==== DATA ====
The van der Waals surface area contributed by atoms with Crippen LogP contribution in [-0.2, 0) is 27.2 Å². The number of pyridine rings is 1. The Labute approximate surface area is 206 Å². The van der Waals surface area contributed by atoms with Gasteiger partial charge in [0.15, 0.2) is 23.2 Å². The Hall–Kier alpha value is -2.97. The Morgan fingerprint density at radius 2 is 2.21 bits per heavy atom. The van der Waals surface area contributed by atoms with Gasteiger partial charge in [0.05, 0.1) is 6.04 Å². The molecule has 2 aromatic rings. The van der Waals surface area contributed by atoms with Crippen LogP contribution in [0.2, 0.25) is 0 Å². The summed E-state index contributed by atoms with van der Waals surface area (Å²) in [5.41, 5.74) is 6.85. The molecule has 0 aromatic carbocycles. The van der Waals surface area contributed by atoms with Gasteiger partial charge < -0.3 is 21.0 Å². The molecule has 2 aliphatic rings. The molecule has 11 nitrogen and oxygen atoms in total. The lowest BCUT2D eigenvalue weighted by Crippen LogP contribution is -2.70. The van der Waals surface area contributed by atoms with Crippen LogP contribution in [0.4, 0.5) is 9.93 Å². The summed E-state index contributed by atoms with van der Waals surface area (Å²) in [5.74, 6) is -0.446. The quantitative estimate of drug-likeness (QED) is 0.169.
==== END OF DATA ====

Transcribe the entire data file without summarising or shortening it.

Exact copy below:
The van der Waals surface area contributed by atoms with Crippen LogP contribution in [-0.2, 0) is 27.2 Å². The number of pyridine rings is 1. The Labute approximate surface area is 206 Å². The van der Waals surface area contributed by atoms with Gasteiger partial charge in [0.15, 0.2) is 23.2 Å². The Hall–Kier alpha value is -2.97. The Morgan fingerprint density at radius 2 is 2.21 bits per heavy atom. The van der Waals surface area contributed by atoms with Gasteiger partial charge in [0.05, 0.1) is 6.04 Å². The molecule has 2 aromatic rings. The van der Waals surface area contributed by atoms with Crippen LogP contribution in [0.2, 0.25) is 0 Å². The summed E-state index contributed by atoms with van der Waals surface area (Å²) in [5.41, 5.74) is 6.85. The molecule has 0 aromatic carbocycles. The van der Waals surface area contributed by atoms with Gasteiger partial charge < -0.3 is 21.0 Å². The molecule has 2 aliphatic rings. The molecule has 11 nitrogen and oxygen atoms in total. The lowest BCUT2D eigenvalue weighted by Crippen LogP contribution is -2.70. The van der Waals surface area contributed by atoms with Crippen LogP contribution in [0.4, 0.5) is 9.93 Å². The summed E-state index contributed by atoms with van der Waals surface area (Å²) in [5.74, 6) is -0.446. The quantitative estimate of drug-likeness (QED) is 0.169.